Drive-in Church Service is a Great Alternative during a Pandemic!
Words that none of us who are in ministry ever thought about when we started the year of 2020 with tremendous hope and optimism and, of course, vision!
After all, “vision” and “2020” go together almost like “peanut butter and jelly” or “ham and eggs”! (Sorry, but I'm stuck on food analogies). I even shared a 4-part message series on vision in January, yet if I knew then what I know now… Well, enough of that.
On March 15th, we had our final service in the Sanctuary, and even though we are not in a State which required churches to close, we decided to take the precautionary step and do so. We felt we wanted to have a community that we could minister to following the pandemic who didn't feel like we were “above the rules”.
I'm a reasonably technical person, and we had already been broadcasting online for a few years, so the transition to online-only would have worked out fairly well.
I know this sounds like an upside down topic but bear with me as I share with you 5 Reasons Pastors Do Not Lead their Churches. Many senior pastors all over the country have the title of Senior Pastor/Leader but many do not have the authority to truly lead the churches they serve. The consequences of this lack of leadership at the local church level are too devastating to ignore.
Many churches are run by outstanding pastor/leaders. Too many, however, forfeit leadership either because of the pastor’s own propensity to not lead or the church’s propensity to usurp leadership from them. Whichever the case, the church suffers.
Here are the five (5) reasons senior pastors don’t lead their churches.
This article will not focus on the question of “why have a Pastor Appreciation Day.” We believe a special day to honor those who are serving in leadership is a powerful boost to both leaders and laity and offer the following ideas.
The Bible tells us 1 Timothy 5:17 – Let the elders that rule well be counted worthy of double honour, especially they who labour in the word and doctrine.
Just the other day, I read a post from a Pastor in a private group that shared his heartache after a board member approached him following a service. The news out of the deacon's mouth went something like this: “I'm sorry Pastor, we were supposed to recognize you today, but no one remembered to pick up a card or get a check written.”
Most Pastors would say “that's okay” and muster up a faint smile, then move on in silent heartbreak.
I realize the vast amount of people who will read this article are in fact, Pastors and I'm “preaching to the choir” so to speak. Many are not Pastors who can start the process to make sure Pastor's Appreciation Day is observed every year.
Below are a few steps to assist with the process. There are many more, but hopefully, this will speak to someone's heart to step out and be a blessing to your Pastor(s) and family.
John 8:36 So if the Son sets you free, you will be free indeed. (We can have freedom in Christ!)
While pondering what to write about for today’s blog post, I couldn’t think too well because of what seemed to be a constant chirping from the garage.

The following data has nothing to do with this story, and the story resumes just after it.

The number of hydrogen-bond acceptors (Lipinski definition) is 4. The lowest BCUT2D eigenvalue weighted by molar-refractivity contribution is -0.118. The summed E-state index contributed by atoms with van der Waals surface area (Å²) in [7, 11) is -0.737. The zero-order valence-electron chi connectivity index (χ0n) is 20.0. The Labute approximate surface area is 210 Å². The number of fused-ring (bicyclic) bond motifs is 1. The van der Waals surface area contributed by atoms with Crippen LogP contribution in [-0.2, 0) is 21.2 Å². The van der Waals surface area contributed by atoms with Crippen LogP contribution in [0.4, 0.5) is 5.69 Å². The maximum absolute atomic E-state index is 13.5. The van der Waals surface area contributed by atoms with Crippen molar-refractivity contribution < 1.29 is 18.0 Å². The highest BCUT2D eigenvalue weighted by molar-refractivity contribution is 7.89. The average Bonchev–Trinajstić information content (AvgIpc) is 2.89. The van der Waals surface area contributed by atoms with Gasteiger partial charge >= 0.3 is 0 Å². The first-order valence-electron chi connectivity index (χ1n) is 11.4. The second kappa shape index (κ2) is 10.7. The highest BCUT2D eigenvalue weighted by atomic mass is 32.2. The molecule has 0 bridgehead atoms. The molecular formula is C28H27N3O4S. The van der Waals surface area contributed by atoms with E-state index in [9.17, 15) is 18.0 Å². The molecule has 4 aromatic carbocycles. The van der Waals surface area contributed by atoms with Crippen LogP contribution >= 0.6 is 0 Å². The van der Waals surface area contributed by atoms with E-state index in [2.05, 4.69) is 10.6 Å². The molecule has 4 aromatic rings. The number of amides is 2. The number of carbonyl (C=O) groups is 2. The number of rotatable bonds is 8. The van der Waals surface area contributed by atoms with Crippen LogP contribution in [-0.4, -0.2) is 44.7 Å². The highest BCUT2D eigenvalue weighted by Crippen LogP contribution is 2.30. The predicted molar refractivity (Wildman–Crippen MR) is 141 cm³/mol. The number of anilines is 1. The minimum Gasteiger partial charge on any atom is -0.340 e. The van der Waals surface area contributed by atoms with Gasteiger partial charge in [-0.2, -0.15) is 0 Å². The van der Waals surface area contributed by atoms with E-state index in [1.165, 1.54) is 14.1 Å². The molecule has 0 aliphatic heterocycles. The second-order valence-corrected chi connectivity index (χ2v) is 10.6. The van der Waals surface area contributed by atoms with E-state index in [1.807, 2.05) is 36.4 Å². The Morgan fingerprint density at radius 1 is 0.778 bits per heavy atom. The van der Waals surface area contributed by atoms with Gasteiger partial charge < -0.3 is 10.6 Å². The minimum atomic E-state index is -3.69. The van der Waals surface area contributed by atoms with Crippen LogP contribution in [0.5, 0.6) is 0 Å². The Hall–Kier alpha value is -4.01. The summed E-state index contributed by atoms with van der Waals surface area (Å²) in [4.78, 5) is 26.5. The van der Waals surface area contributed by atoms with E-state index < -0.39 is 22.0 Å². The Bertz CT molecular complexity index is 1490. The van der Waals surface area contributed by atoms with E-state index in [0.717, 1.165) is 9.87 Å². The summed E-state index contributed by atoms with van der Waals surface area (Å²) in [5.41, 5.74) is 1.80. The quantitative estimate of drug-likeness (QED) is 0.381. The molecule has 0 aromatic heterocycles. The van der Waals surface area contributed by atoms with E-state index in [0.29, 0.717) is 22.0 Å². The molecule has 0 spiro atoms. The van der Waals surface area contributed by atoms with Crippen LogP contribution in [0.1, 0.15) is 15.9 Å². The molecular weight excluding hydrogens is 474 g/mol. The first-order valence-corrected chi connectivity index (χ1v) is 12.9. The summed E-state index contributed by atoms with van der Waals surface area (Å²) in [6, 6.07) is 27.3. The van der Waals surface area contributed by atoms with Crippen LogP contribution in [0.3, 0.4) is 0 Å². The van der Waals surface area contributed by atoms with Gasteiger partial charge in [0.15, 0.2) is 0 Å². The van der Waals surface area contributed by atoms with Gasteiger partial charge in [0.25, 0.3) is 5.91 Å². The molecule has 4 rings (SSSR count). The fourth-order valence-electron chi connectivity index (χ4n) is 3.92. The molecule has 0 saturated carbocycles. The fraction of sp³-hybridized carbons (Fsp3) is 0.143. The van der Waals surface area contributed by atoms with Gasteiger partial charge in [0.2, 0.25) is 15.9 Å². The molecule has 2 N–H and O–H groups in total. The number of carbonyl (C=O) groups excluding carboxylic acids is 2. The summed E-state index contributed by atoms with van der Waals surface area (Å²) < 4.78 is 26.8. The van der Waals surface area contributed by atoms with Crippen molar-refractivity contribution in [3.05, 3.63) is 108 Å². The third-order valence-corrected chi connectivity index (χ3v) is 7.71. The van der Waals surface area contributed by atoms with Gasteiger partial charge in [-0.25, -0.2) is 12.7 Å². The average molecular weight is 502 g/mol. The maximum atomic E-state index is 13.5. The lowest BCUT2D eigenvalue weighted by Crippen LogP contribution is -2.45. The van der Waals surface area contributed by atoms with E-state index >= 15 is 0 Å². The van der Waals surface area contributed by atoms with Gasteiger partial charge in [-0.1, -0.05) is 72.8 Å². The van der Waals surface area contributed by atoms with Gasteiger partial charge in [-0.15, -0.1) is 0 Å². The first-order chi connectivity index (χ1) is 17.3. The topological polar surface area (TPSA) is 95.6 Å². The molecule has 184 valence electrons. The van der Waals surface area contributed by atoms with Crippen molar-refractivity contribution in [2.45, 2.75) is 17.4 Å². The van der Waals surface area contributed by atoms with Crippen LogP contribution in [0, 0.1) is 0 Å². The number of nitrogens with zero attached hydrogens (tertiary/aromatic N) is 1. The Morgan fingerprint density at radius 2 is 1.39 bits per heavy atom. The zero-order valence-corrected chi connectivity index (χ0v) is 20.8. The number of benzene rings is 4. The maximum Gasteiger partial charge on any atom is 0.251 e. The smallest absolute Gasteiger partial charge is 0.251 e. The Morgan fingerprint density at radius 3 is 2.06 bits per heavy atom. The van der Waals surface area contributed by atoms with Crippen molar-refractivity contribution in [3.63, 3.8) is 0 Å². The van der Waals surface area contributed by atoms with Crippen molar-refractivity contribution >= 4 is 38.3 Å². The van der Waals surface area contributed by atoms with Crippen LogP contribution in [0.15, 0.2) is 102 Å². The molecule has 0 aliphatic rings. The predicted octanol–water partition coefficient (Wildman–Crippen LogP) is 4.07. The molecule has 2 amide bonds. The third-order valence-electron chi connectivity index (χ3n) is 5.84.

Knowing that I had just mowed the lawn and had left the door open for a while, I had little doubt that a bird had flown into the garage and had now become an occupant of a place God never intended for little birdie to occupy.
Getting up quietly, I opened the door to go into the garage while the main door was still closed… quietness. No chirping was to be heard anywhere, so I came back to the desk and within a matter of minutes, you guessed it… chirp, chirp, CHIRP! CHIRP!
I opened the main garage door, and even though it sat there within a foot of freedom, all it could do was continue to chirp! I picked up a piece of cardboard to see if I could “shoosh” it out, but it just flew into the garage more.
About a month ago, we came across a graphic that was so powerful we shared it on our Facebook page and in turn, as of this writing it has 583 shares. Evidently there something about Ministering to the Minister that struck a nerve.
Without a doubt, this graphic was one that many leaders as well as laity identified with and wanted to get the message out about the need to “minister to the ministers.”
1 Peter 5:2 (NKJV)2 Shepherd the flock of God which is among you, serving as overseers, not by compulsion but willingly, not for dishonest gain but eagerly;
While we are not the originators of the graphic, we were able to find the source of the picture as far as we know, and it is here.
The story is presented in a way to reflect well on animals, and while there is nothing wrong with that, those in ministry know it speaks of a far deeper meaning.
While the dog being comforted is not the “shepherd” of the flock, in reality, the dog does represent the shepherd who is working hard to protect and minister to the flock. I've even heard that the dogs watching over a flock could also be representative of deacons or elders who are doing their best in partnership with the shepherd to protect the flock.
As we know, illustrations such as this can only go so far. Within this one picture, far more than a thousand words are spoken to those who are in ministry leadership today.
Also, we realize not ALL of those entrusted with the care of the flock is in it for the right reasons and at times can be out of order themselves. For the most part, though, I have found in my experience in ministry that the vast majority of Pastors and Church Leaders have a great desire to help and protect the flock God has placed in their care.
Here are a few thoughts, and please know that I write as a Pastor with over 35 years of ministry experience, serving as a Youth Pastor, Associate Pastor and for many years now, as a Senior Pastor.